Fieldhouse, John D., Talbot, Chris J., Beveridge, Carl and Steel, William P. (2002) Holographic interferometry used to investigate noise from a drum brake mounted on a half vehicle test rig. In: Braking 2002. Wiley, pp. 25-42. ISBN 9781860583711

The paper is a continuation of earlier work (1) and so reviews the characteristics of a drum brake when generating noise on a 1/4 vehicle test rig and compares the results to the same drum brake mounted on a 1/2 vehicle test rig. Holographic interferometry is used to provide whole body visual information of the modes of vibration of the component parts. Although the principal frequency discussed is 850 Hz there is consideration and comment provided for frequencies of 1400 Hz & 4600 Hz. With the accumulated information it was possible to predict other possible unstable frequencies and although these were not observed within this series of test the frequencies have been observed on earlier work.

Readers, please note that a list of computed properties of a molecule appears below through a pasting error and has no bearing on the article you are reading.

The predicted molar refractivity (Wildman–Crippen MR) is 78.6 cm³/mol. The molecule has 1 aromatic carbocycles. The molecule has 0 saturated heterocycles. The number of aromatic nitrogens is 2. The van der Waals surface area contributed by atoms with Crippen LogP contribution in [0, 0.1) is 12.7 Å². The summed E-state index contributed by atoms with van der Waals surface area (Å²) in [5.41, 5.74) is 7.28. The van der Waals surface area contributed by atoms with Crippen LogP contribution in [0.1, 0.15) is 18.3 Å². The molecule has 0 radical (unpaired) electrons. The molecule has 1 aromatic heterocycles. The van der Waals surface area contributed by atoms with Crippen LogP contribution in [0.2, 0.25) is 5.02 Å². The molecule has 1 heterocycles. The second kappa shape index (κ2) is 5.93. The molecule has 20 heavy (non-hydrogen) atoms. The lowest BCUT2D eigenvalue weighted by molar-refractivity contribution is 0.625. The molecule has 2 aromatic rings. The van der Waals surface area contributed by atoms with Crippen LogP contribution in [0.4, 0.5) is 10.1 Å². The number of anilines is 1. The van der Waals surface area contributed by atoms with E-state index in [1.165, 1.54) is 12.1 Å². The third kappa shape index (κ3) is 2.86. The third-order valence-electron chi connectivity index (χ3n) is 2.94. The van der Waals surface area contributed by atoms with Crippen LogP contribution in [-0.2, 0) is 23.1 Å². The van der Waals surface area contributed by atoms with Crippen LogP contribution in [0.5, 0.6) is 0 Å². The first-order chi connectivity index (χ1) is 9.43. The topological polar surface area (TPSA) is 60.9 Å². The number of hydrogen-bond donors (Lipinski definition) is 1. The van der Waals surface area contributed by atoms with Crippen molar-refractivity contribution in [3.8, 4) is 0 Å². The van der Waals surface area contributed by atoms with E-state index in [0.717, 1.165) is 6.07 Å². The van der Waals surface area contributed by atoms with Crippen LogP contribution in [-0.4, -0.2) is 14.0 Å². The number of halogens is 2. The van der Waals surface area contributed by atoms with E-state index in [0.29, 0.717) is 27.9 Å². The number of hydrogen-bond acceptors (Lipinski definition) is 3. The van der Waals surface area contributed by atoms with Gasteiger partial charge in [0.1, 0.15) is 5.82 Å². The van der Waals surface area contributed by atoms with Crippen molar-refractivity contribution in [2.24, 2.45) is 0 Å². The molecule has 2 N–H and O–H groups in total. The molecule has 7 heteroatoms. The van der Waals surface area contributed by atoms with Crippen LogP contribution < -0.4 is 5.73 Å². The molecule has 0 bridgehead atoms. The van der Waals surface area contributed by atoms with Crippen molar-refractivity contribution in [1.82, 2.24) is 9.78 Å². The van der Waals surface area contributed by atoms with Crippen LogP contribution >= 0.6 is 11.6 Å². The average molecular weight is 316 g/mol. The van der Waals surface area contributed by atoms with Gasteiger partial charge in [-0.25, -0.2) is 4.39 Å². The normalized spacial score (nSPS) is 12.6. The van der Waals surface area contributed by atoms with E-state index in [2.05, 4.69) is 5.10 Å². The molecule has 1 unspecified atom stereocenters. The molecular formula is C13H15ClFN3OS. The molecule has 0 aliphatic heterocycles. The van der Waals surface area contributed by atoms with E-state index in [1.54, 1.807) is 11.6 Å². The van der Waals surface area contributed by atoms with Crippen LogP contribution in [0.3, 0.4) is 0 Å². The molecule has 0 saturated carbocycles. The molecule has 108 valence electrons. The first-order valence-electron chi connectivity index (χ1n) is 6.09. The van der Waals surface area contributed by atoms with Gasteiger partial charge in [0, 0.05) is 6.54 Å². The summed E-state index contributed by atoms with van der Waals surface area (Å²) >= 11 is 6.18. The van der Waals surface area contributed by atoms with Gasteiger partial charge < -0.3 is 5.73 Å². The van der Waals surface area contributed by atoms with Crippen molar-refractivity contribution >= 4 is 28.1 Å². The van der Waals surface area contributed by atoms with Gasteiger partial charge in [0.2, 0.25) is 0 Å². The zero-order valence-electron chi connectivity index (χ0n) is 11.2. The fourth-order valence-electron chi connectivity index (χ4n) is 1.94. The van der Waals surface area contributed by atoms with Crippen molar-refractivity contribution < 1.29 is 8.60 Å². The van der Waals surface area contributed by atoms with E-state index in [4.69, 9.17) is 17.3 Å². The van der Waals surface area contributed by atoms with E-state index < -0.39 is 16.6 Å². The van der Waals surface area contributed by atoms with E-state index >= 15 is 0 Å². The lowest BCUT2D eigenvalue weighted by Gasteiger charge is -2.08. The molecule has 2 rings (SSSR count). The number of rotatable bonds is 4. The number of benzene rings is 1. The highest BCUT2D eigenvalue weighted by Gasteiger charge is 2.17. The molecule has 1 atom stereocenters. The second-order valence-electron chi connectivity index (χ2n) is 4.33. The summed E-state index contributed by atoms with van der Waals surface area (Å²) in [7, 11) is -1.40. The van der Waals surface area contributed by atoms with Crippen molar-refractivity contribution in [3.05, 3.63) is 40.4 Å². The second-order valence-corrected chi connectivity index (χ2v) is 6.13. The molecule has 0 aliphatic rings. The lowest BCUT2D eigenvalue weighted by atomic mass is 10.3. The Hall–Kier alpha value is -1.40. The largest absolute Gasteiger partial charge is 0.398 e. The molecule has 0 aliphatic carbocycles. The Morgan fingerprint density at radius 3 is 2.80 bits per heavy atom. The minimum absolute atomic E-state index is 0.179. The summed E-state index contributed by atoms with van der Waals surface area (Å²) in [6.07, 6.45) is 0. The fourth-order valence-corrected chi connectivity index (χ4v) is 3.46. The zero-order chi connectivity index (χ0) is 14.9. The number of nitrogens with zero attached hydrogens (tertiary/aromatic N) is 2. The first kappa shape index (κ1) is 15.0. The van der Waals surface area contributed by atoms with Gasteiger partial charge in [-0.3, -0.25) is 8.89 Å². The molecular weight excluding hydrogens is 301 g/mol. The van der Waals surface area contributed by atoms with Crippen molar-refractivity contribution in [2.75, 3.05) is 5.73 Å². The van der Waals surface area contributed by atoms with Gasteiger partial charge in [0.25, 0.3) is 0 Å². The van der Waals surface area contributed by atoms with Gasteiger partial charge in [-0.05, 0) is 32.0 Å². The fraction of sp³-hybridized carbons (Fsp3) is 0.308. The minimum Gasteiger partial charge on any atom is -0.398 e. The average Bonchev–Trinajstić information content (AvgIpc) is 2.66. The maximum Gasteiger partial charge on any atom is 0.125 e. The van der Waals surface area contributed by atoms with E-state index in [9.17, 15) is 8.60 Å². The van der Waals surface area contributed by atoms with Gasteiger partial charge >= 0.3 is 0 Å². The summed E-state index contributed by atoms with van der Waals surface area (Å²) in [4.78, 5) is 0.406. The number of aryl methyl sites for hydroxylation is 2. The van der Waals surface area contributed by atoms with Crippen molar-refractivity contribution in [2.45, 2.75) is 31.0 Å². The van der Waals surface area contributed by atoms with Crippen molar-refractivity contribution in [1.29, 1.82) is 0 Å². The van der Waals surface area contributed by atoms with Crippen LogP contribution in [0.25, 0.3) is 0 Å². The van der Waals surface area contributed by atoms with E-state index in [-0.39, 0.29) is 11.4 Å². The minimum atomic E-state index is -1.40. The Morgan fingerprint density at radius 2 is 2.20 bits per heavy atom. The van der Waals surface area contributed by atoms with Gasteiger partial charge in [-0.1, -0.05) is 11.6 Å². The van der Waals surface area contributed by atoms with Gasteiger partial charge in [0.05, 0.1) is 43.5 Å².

The suspension system plays an important role at the lower frequencies but less so at the higher frequencies. It is suggested that the mode of vibration of the backplate, and its associated interface mounting with the suspension, may provide an answer as to why this is so. Additionally it is suggested that there is an influencing. relationship between the trailing arm, the spring pan and the main cross beam, the spring pan exhibiting a complex mode. A series of time related holograms allows the phase relationship of the spring pan structure to be established at 76degrees.

A noise "fix" is suggested for the low frequency noise and additional suggestions are made to reduce the influence of the suspension system through basic design changes.

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